U of I
Extension garden article
Fishburn, University of Illinois Extension
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SPRINGFIELD -- As a group,
culinary herbs are my favorite garden plants. They are easy to grow
as they require little care, have few insect and disease problems,
and generally prefer moderate fertility levels. In addition, they
add fragrance and beauty to the garden. Many herbs, such as
lavender, sage and purple basil, are very ornamental and combine
nicely in flower or vegetable gardens.
Throughout the growing season, herbs need some attention including
weeding, watering and harvesting. Most established herb plants don't
need additional watering; however, when rainfall is less than 1 inch
per week, additional moisture may be needed. The key is to avoid
overwatering. Weeding takes persistence. Harvesting of herbs can be
done throughout the growing season.
Here are a few harvesting
Pruning herbs gives you leaves for flavoring food and promotes
compact, bushy plants. Most herbs that will be used for cooking
should be harvested just as flower buds appear. This is when the
plants have the most volatile oil for the best flavor. For the most
concentration of oils, harvest early in the morning, just after the
dew evaporates, before the sun is hot. Scissors or pruning shears
work the best for trimming plants.
Annual herbs grown for their leaves, such as basil, summer savory
and sweet marjoram, should be cut back, leaving approximately 6
inches of stem and leaves. Cut back stem to just above a leaf or
pair of leaves. Most annual leafy herbs don't survive frost or
freezing. So, if frost is predicted, remove as much of the plant as
you desire for preserving.
Dill and cilantro/coriander are annual herbs grown for leaves and
seeds. If growing for seeds, allow the plant to mature before
harvesting. Collect seed heads as they turn a light brown. Place
seed heads upside down in a paper bag. Allow to dry for about 14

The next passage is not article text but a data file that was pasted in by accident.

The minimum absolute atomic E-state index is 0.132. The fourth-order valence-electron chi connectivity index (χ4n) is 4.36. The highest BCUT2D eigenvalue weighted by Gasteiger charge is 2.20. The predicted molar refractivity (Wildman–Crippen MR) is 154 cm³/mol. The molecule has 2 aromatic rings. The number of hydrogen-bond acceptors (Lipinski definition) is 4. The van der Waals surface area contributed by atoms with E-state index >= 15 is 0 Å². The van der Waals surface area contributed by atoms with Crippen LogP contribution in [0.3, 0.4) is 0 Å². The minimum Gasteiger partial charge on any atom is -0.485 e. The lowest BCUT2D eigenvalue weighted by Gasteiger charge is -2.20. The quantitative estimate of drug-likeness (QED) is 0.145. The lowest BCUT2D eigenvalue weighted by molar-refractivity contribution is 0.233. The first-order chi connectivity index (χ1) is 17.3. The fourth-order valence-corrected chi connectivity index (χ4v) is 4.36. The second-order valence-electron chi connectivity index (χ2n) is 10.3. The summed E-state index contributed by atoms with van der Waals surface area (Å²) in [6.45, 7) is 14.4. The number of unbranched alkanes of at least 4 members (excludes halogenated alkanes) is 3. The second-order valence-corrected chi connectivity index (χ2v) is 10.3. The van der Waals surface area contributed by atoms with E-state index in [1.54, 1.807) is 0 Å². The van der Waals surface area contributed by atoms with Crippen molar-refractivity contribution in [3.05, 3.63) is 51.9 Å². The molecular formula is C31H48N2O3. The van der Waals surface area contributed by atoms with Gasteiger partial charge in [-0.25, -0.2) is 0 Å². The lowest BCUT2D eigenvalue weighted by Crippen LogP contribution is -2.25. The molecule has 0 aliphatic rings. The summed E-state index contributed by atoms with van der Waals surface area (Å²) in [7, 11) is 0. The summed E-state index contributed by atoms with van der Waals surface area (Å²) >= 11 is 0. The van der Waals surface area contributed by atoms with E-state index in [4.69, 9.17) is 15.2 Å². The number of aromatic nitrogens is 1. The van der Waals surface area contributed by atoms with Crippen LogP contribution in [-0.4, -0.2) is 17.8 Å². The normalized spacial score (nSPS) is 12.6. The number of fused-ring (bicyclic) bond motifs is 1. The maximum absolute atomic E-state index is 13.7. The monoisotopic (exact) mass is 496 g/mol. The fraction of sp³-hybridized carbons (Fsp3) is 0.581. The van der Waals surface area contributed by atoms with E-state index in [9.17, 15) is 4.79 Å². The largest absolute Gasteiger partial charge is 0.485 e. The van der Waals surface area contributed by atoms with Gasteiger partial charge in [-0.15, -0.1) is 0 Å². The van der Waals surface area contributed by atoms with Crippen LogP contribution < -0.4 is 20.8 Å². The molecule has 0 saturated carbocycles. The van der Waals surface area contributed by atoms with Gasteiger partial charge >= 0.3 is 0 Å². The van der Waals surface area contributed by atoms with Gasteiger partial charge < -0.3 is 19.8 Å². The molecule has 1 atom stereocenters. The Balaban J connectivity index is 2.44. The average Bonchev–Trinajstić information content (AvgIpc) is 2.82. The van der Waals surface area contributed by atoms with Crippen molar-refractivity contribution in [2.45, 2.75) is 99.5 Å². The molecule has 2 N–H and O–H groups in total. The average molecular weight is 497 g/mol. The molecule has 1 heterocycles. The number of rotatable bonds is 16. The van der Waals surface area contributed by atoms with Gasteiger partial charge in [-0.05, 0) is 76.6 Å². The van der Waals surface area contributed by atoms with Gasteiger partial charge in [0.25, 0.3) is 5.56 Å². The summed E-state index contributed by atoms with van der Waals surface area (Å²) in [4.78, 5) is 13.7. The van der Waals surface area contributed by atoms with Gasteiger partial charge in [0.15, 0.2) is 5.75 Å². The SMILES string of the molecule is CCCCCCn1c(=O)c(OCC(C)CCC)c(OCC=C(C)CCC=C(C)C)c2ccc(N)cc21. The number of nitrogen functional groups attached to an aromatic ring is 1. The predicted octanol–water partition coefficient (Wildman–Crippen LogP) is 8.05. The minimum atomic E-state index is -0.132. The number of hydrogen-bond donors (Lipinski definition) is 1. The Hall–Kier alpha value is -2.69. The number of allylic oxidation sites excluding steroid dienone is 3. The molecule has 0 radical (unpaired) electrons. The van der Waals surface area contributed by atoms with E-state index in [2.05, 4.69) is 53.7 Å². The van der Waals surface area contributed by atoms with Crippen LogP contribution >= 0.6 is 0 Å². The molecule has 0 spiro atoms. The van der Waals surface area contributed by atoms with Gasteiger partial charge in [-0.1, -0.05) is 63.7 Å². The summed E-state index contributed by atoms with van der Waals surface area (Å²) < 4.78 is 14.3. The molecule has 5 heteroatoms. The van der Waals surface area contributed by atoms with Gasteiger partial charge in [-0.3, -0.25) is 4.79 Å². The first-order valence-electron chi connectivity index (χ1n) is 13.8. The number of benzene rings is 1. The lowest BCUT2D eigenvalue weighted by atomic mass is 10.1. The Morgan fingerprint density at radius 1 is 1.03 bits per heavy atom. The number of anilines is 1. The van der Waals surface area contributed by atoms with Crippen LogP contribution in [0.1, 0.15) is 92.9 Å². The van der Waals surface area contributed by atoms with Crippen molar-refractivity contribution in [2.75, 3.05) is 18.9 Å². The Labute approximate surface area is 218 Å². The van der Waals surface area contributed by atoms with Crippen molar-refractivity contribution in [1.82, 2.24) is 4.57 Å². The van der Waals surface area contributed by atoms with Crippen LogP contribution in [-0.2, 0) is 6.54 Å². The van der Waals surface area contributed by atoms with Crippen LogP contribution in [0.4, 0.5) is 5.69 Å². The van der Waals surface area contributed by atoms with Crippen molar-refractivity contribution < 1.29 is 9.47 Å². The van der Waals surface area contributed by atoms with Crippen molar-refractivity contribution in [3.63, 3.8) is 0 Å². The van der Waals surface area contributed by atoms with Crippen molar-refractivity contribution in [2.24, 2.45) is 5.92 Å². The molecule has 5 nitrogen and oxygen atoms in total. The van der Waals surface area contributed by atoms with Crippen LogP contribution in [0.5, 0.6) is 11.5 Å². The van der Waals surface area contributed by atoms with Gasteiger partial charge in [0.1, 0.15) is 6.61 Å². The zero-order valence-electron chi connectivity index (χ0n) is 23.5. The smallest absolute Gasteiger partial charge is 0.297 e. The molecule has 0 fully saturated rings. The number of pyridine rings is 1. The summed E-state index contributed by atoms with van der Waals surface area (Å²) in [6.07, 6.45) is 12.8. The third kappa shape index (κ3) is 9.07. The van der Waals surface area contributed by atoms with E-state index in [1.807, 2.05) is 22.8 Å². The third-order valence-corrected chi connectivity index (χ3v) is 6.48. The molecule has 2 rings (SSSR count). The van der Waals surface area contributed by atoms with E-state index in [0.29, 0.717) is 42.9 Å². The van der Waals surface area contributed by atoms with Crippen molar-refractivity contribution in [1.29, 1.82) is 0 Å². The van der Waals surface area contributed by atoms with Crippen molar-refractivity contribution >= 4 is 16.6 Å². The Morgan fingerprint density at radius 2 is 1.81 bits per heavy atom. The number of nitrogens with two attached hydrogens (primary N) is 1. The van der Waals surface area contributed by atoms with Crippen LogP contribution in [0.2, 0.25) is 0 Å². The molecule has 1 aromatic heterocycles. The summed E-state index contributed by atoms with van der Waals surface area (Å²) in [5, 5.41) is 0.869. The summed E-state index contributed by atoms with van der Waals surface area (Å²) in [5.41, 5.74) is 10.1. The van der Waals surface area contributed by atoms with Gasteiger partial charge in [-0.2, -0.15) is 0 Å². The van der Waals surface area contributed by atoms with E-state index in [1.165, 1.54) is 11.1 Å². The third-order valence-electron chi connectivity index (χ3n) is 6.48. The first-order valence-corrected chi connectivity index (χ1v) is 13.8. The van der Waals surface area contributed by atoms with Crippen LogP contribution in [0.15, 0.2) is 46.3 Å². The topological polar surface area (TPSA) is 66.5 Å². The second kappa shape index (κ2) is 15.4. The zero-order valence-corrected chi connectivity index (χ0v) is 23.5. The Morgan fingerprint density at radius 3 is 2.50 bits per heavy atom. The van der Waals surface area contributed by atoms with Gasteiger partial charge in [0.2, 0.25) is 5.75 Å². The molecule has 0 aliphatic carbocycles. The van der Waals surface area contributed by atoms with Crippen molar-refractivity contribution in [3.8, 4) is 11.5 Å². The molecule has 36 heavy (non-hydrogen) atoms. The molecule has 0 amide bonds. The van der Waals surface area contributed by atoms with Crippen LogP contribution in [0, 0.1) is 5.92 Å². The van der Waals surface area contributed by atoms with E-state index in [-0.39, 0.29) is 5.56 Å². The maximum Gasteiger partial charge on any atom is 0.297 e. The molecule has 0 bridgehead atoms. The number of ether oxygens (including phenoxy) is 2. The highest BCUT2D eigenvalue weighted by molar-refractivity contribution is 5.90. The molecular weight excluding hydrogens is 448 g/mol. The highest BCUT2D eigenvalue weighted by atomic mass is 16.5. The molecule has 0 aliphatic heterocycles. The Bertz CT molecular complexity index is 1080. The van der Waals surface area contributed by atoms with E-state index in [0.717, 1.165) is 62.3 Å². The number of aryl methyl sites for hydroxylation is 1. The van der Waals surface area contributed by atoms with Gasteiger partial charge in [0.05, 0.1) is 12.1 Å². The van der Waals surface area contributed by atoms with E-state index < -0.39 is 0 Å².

days and shake seeds off stems before removing stems from the bag.
Prune leafy perennial herbs such as sage, rosemary, thyme and
oregano by removing one-third of the top growth at a time. Avoid
heavy prunings of perennial herbs after the beginning of September.
In the fall, plants that will overwinter need to start shutting
down. Heavy pruning will promote new growth, which keeps a plant
[to top of second
Herbs are best fresh; however, most can be dried or frozen for
later use. Before preserving herbs, wash them to remove dirt and
Here is a great way to enjoy a combination of fresh herbs:
Fresh Herb Spread
2 sticks unsalted, low-fat
margarine, room temperature
1 tablespoon chopped fresh green
1 tablespoon chopped fresh marjoram
1 tablespoon chopped fresh chives
1 teaspoon chopped fresh rosemary
1 teaspoon fresh lemon juice
Use kitchen scissors and chop herbs fairly fine. Blend all herbs
and lemon juice into margarine with a spoon. Don't use electric
mixer, food processor or blender unless you like spread to be green.
Make this spread a day or two before using so flavors will blend.
Makes 16 tablespoons.
Serve on bread or crackers.
Nutrient analysis per 1 tablespoon serving: 50 calories, 6 grams
fat, 0 grams cholesterol, 1 gram carbohydrate, trace sodium.
[By JENNIFER FISHBURN, horticulture
University of Illinois Extension, Logan-Menard-Sangamon Unit]